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Athenian Democracy Refosunded: Xenophon’ss Political History in the Hellenika

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image of Polis: The Journal for Ancient Greek Political Thought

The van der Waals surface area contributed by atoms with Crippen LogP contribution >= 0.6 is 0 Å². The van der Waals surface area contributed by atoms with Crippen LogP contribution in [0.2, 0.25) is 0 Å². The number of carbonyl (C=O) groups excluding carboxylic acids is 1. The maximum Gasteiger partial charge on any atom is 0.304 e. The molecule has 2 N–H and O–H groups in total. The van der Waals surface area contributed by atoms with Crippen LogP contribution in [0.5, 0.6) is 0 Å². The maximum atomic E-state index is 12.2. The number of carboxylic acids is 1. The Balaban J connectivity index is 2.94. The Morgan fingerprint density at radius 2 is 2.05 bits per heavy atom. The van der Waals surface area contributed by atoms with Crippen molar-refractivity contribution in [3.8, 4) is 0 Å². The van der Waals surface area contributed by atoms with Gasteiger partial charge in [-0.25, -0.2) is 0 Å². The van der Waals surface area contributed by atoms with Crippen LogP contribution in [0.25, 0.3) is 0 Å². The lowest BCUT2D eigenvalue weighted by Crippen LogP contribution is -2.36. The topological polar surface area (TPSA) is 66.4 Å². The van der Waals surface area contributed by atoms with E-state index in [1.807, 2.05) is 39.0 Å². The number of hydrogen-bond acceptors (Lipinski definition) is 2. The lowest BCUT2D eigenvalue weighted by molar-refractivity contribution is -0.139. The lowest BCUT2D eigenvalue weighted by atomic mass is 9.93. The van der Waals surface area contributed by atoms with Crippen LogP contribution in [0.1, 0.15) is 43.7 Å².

This article aims to shed new light on the character of political history as written by Xenophon, by exploring the first two Books of the Hellenika, which, it is argued, implicity correct Thucydides’ judgment that the regime of the Five Thousand in Athens was the best Athenian regime during his lifetime. Thucydides and Xenophon thus appear to disagree about the best regime, a theme central to classical political philosophy. But when we consider Thucydides’ praise of this regime in light of Xenophon’s Socratic defence of traditional political authorities (especially as presented in Euryptolemus’ speech), we see that the two treatments complement each other. Xenophon’s endorsement of a regime rooted in traditional authorities protects the Socratic way of life, while Thucydides’ praise of a non-conventional regime endorses those conditions that make such a life possible.


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